A little walk down a few canal paths took me from the hotel in which I was staying to the hotel where the 'Medical Day' talk was taking place. Along the way I took a few pictures of swans and boats and the like. I am such a tourist.
There were around thirty writers/producers there and we were to listen to a number of talkers, myself being one of them.
The first talker was presenting a piece of BBC research, it was the distillation of a number of focus groups about what the people of the UK were most worried about. Some interesting views that were obviously media led, but in my experience have little basis in reality.
The second talk was from a Bristol psychiatric liaison nurse explaining his role. For those that are familiar with Casualty, this is the role taken by the character 'Abs'. It was a very entertaining and useful talk, and would be something that I'd like the local hospitals in London to be able to see. He highlighted a lot of the problems that psychiatric services have with A&E departments and wasn't afraid to criticise others when warranted.
Then it was time for my chat – while the others had Powerpoint presentations for their talks, I had a scrap of paper – I have a distinct dislike of Powerpoint unless it is full of pictures of flying dogs and kittens in chocolate boxes. The session was a bit of a two-way conversation between myself and the audience, which was something I was hoping for. For the writers to get the most out of the session I thought it important that they could ask the questions that they wanted answering, while at the same time I could bring new aspects of ambulance care to their attention.
Then lunch where I had a very enjoyable chat with a high-up producer and some writers. While aware that they are producing a drama, rather than a purely accurate recreation of life in A&E, I told them about some of the things that make us people who do it in real life groan. It was a good chat because I learnt a little about how the TV programme is written and produced, and how it differs from the American way of doing things. All very interesting and I appreciated them taking the time to explain things to me. Then I was given a stack of my books to sign, the department had bought twenty copies of my book. My bank manager thanks all you TV license payers.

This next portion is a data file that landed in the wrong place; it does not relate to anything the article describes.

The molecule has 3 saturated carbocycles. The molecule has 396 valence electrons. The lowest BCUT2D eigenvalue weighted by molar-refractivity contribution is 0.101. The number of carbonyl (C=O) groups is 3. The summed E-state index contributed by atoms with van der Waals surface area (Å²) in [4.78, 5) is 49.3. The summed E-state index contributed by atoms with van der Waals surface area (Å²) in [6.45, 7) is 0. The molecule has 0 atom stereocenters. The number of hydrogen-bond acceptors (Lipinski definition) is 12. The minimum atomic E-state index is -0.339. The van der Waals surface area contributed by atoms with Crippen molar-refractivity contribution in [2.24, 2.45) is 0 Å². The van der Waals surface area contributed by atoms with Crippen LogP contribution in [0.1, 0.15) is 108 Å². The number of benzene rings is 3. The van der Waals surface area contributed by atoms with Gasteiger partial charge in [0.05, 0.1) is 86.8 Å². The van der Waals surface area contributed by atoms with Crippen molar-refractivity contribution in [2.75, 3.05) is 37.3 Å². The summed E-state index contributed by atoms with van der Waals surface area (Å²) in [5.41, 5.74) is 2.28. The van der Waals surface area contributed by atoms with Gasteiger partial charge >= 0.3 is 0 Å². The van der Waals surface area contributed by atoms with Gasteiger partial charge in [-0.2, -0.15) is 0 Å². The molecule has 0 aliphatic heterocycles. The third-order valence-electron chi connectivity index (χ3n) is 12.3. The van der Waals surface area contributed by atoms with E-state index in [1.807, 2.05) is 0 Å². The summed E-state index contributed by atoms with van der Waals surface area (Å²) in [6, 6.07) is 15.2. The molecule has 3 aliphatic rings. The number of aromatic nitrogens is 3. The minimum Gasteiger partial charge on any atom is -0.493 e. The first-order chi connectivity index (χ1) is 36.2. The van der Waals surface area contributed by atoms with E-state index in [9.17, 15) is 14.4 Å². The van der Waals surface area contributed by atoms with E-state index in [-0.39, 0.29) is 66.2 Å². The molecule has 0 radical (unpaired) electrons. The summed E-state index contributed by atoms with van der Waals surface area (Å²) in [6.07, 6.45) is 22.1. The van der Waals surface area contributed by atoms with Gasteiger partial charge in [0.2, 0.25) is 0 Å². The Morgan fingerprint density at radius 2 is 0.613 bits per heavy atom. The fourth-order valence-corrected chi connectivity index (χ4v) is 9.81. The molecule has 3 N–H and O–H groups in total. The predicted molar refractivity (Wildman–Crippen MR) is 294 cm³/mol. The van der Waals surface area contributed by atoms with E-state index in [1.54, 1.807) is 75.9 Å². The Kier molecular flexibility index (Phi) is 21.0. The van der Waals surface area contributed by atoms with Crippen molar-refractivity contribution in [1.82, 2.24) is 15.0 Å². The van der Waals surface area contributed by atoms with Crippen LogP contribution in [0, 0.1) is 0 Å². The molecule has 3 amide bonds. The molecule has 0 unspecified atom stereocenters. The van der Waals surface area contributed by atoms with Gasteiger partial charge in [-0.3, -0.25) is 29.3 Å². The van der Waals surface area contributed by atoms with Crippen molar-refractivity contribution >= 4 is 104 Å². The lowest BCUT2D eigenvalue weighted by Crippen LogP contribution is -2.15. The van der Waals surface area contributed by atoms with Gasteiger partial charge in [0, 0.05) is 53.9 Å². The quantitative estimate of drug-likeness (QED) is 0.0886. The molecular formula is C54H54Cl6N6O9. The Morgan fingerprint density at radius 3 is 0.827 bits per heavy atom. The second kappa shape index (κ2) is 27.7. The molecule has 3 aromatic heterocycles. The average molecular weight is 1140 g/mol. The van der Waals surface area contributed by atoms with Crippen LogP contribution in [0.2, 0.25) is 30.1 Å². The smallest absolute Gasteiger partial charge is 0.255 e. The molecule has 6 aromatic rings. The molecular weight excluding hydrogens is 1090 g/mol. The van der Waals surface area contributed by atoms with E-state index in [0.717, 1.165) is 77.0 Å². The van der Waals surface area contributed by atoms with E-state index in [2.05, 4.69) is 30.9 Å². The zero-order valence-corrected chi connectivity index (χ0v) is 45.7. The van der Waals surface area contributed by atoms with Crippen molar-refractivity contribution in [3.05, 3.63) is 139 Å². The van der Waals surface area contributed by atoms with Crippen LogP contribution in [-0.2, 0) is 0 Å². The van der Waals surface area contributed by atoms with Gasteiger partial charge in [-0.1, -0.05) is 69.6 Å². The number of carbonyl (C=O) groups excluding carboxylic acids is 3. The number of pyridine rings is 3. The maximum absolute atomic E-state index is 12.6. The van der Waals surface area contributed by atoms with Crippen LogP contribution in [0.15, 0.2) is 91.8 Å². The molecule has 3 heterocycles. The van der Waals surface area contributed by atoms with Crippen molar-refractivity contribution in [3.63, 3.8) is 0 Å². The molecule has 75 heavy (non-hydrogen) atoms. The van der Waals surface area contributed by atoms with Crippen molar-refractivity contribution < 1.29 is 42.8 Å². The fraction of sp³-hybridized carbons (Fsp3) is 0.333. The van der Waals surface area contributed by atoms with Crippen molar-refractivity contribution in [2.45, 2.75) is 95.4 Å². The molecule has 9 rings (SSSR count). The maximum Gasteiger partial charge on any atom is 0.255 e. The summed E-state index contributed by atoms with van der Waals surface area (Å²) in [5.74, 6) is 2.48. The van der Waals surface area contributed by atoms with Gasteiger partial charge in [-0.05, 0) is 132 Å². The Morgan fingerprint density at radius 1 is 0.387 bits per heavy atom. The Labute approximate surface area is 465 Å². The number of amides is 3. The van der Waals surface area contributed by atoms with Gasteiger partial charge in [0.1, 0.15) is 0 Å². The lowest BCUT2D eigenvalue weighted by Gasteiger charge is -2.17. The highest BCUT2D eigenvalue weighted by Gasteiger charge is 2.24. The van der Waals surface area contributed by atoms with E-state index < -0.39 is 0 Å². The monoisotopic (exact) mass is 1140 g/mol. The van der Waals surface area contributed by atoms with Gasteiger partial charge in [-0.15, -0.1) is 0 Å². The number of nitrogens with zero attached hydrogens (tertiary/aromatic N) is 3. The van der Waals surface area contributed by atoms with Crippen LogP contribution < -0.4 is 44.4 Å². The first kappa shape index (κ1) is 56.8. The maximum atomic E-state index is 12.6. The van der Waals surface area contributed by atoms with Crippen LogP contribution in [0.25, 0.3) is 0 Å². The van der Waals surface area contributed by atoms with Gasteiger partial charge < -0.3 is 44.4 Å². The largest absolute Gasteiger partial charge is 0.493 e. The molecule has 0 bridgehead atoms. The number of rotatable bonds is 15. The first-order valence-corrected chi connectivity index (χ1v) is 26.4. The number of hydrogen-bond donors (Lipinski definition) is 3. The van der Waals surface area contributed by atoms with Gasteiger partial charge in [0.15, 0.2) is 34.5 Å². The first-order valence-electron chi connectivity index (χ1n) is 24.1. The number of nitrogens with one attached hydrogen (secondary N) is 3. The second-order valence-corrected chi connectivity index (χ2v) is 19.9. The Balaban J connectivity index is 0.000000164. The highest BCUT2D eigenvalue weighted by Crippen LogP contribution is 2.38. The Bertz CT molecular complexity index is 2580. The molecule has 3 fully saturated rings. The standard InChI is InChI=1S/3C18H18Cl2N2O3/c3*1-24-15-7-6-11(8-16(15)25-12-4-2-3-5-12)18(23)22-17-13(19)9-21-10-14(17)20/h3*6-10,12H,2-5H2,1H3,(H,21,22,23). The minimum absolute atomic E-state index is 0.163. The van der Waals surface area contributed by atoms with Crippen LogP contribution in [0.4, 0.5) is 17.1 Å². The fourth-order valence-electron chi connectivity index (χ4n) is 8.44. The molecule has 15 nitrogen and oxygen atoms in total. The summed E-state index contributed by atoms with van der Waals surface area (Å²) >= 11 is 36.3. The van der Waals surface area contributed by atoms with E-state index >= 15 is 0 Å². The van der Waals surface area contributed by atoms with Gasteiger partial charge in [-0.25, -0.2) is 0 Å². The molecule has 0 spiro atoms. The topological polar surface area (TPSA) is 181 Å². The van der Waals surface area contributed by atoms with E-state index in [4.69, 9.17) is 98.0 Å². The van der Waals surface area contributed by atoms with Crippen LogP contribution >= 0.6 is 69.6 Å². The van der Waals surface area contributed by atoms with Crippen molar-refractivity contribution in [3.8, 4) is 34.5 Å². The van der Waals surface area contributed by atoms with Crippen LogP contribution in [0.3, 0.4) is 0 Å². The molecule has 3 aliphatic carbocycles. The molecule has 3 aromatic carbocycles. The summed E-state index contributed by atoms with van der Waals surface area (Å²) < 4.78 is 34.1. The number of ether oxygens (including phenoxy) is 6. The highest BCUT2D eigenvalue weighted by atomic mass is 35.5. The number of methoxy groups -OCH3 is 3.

Then a taxi to the Casualty studios which is situated in an industrial estate and doesn't look at all how you would expect it from the outside. Taken under the wing of a lovely PA, I had a period of disconnect when I walked in and saw the extras sitting around. Here were large numbers of people dressed as nurses and paramedics, but they were all actors! The costumes, hair and similar were all extremely convincing, even the two police officer leading someone off in cuffs during the scene had the same tired look as all the real police I know. I felt like I wanted to talk to the paramedics sitting at the table to ask them what the work was like in Bristol…
The set itself is superb, it really does look real. The ceiling tiles are the same, the equipment is the same and there is even the little bits of detritus that gather in real A&E departments. The trollies (probably disused trollies taken from a real A&E) were, while old, the exact trollies I used to use. They were also bashed around in the same way that real trollies are. The only real difference is that the fake department has more blankets and pillows than a real A&E.
Unfortunately I wasn't allowed to take any pictures… perhaps if they were to invite me back in an 'official blogger' role (hint, hint)…
I sat quietly while they rehearsed and shot a scene several times from different angles. It was interesting to see all the work that goes into a section of filming that will only last two minutes on screen. They make 48 episodes a year, which means they work much harder than I do.. Filming the scene were the actors James Redmond and Janine Mellor who play the parts of 'Abs' and 'Kelsey'. I don't think I could do their jobs, to much standing around and then repeating yourself… There was also an actor who has been in loads of programmes, but whose name I don't know. Again the costumes and the way they carried themselves reminded me of people whom I have worked with in the past.